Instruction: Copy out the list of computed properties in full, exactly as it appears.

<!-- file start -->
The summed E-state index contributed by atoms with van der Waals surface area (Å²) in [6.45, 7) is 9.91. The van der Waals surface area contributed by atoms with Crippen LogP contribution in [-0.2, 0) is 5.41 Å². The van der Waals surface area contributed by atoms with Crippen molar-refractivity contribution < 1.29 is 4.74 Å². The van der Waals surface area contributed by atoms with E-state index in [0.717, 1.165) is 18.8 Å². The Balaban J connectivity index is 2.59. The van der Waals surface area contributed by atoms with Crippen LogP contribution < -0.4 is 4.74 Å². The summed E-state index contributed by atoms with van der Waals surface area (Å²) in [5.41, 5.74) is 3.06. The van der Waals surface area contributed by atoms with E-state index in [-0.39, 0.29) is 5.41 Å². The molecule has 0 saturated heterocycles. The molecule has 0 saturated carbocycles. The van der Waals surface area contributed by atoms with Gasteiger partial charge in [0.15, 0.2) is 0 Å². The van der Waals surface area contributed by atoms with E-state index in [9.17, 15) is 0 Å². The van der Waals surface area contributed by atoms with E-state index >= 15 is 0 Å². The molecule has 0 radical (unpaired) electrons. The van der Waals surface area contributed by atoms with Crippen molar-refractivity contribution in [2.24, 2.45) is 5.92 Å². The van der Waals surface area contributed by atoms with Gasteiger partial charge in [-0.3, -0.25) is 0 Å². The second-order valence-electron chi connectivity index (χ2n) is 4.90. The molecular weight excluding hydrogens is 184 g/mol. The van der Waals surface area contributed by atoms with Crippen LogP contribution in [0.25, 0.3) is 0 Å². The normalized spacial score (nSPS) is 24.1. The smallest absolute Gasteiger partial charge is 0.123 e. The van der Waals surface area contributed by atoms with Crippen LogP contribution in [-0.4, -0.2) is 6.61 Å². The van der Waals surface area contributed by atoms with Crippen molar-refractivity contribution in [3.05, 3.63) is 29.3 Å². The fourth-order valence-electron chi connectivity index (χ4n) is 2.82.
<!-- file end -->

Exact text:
The summed E-state index contributed by atoms with van der Waals surface area (Å²) in [6.45, 7) is 9.91. The van der Waals surface area contributed by atoms with Crippen LogP contribution in [-0.2, 0) is 5.41 Å². The van der Waals surface area contributed by atoms with Crippen molar-refractivity contribution < 1.29 is 4.74 Å². The van der Waals surface area contributed by atoms with E-state index in [0.717, 1.165) is 18.8 Å². The Balaban J connectivity index is 2.59. The van der Waals surface area contributed by atoms with Crippen LogP contribution < -0.4 is 4.74 Å². The summed E-state index contributed by atoms with van der Waals surface area (Å²) in [5.41, 5.74) is 3.06. The van der Waals surface area contributed by atoms with E-state index in [-0.39, 0.29) is 5.41 Å². The molecule has 0 saturated heterocycles. The molecule has 0 saturated carbocycles. The van der Waals surface area contributed by atoms with Gasteiger partial charge in [0.15, 0.2) is 0 Å². The van der Waals surface area contributed by atoms with E-state index in [9.17, 15) is 0 Å². The van der Waals surface area contributed by atoms with E-state index >= 15 is 0 Å². The molecule has 0 radical (unpaired) electrons. The van der Waals surface area contributed by atoms with Crippen molar-refractivity contribution in [2.24, 2.45) is 5.92 Å². The van der Waals surface area contributed by atoms with Gasteiger partial charge in [-0.3, -0.25) is 0 Å². The second-order valence-electron chi connectivity index (χ2n) is 4.90. The molecular weight excluding hydrogens is 184 g/mol. The van der Waals surface area contributed by atoms with Crippen LogP contribution in [0.25, 0.3) is 0 Å². The normalized spacial score (nSPS) is 24.1. The smallest absolute Gasteiger partial charge is 0.123 e. The van der Waals surface area contributed by atoms with Crippen LogP contribution in [-0.4, -0.2) is 6.61 Å². The van der Waals surface area contributed by atoms with Crippen molar-refractivity contribution in [3.05, 3.63) is 29.3 Å². The fourth-order valence-electron chi connectivity index (χ4n) is 2.82.